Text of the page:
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The Twitter Tutorial

The Twitter Tutorial



A beginner's guide to Twitter.

A beginner's guide to Twitter.



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    The Twitter Tutorial The Twitter Tutorial Presentation Transcript

    • By now, we all know that ! Twitter is a social network! where you post short bursts ! of thoughts and information.
    • It has become the single most talked about Web site since Facebook ! and grew 1,382% in the past year.! Source: “Twitter Now Growing at a Staggering 1,382 Percent” Mashable, March 16, 2009
    • Then Twitter grew 43% with the addition of just one user.
    • Source: “Oprah effect: 43% jump in Twitter traffic,” USA Today, April 21, 2009
    • But why is Twitter such a big deal?
    • This is the future of human contact?
    • Probably not. But it has its uses. Like finding a job. Or new clients. ! Or garden tips. Or muffin recipes.! Whatever.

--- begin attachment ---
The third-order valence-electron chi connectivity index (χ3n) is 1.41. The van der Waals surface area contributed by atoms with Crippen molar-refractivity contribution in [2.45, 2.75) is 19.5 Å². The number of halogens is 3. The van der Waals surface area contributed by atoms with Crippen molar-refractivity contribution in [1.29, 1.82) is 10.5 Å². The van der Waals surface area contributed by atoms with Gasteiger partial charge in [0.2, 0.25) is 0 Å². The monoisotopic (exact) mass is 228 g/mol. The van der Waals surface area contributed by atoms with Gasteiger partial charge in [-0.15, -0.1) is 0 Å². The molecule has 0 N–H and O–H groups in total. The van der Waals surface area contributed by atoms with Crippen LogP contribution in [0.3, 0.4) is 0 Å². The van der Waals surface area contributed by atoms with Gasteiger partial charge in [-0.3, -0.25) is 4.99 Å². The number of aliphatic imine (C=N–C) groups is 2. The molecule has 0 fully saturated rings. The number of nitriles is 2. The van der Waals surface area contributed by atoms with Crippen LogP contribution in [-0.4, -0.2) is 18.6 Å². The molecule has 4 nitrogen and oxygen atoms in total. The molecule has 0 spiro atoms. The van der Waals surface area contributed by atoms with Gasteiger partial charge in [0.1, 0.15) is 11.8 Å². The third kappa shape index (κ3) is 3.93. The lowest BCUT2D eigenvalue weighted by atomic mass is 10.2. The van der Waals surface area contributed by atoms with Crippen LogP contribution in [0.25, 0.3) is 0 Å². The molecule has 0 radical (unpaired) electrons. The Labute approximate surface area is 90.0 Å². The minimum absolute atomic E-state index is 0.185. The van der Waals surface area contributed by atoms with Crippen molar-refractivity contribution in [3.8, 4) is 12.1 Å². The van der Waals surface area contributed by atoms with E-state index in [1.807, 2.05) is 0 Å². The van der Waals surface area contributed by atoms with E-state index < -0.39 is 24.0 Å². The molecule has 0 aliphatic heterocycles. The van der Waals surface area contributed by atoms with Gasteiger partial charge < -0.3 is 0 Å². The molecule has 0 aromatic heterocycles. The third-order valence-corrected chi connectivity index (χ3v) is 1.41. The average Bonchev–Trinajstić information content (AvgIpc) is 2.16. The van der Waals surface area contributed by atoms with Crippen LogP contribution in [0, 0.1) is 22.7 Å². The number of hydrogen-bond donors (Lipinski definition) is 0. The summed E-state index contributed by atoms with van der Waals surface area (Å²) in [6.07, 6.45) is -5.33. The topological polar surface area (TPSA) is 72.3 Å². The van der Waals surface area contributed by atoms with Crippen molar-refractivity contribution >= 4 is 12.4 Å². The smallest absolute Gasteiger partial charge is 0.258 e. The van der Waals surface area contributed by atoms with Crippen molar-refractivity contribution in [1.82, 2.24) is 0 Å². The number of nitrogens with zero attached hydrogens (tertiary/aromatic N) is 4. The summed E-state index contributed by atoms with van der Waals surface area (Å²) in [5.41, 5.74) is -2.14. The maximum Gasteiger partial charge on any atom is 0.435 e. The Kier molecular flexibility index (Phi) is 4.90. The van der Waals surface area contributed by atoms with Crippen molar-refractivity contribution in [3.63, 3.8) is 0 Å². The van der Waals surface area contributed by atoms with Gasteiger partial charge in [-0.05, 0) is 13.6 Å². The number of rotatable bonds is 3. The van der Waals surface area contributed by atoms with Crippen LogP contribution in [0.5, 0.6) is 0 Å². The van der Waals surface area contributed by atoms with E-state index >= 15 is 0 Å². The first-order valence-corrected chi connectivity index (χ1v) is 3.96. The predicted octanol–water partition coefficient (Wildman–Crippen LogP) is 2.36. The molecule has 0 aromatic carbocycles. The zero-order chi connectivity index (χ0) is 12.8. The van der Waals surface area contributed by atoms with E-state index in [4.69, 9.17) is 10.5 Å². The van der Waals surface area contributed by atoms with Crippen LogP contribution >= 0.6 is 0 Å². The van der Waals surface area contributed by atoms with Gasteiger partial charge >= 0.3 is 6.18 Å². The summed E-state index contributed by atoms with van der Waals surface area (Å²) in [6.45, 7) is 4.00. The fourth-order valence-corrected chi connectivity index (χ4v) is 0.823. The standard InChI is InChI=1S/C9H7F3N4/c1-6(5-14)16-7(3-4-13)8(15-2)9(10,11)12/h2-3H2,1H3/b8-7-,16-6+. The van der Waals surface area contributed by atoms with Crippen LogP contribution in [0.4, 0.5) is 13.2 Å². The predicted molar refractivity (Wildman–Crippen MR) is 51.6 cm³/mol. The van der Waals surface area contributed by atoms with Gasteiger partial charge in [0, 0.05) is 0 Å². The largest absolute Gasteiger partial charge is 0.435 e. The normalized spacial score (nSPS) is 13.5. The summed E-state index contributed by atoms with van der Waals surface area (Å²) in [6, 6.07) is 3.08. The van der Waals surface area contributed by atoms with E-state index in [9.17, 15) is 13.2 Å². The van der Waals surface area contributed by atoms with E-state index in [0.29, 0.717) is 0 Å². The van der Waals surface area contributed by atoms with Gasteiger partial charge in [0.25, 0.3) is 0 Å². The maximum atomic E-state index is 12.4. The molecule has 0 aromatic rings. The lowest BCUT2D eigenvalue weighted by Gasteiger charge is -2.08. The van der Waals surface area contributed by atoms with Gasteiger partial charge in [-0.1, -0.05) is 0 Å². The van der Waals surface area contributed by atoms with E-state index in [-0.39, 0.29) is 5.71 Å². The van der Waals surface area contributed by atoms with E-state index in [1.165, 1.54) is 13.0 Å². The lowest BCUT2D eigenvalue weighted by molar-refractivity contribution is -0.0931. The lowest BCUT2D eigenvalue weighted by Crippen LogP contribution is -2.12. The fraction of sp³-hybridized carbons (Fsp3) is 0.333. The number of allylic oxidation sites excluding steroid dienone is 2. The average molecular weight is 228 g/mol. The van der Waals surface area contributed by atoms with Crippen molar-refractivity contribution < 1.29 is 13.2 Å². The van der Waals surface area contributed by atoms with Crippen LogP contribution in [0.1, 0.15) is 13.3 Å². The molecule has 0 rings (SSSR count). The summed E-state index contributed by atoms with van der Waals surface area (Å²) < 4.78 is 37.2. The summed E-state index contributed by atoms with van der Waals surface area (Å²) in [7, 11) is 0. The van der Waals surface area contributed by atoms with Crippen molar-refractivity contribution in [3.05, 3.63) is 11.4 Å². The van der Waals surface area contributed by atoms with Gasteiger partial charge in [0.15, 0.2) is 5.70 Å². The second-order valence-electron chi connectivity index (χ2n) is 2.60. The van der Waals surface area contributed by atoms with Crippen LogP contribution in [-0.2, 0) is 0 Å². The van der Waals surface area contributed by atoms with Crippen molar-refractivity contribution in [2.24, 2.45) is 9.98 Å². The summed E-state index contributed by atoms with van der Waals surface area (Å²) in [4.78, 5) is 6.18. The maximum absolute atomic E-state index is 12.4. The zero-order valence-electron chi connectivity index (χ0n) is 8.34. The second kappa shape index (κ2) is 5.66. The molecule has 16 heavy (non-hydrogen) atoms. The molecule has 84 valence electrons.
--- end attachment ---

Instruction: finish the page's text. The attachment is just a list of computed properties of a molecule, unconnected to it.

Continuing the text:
• Twitter revolutionized social media by making it simple for the world to communicate in real time. Think of it as a cross between ! text messaging, instant messaging and blogging.
    • Where did Twitter ! come from?
    • Founded in 2006 by three men: • Biz Stone & Evan Williams, creators of Blogger.com • Jack Dorsey, software architect
    • Although it was first, Twitter at one point had more than 100 competitors. It has since crushed them.
    • Why did Twitter come out on top? • Originated the concept • Kept things simple • Lots of venture capital • Consistent buzz • Better name
    • Getting started:
    • Before you get too far… 1. Consider using a simple name close to your own. 2. Upload your photo. 3. Fill in your bio, home page, etc.
    • A few more tips for beginners: • Talk first, follow later • Start with friends, expand slowly • Don’t bother going ‘private’ • Post consistently and you’ll get it
    • What should you write about? News in your industry Helpful tips Links to your new blog posts What’s going on in your life
    • Try to avoid writing about: What you ate for lunch Politics Your travel schedule ‘Figuring out Twitter’
    • How do you find people to follow? • Search by name on Twitter • Find existing users in your e-mail address book • Look for common interests on WeFollow.com • Just look at your friends’ friends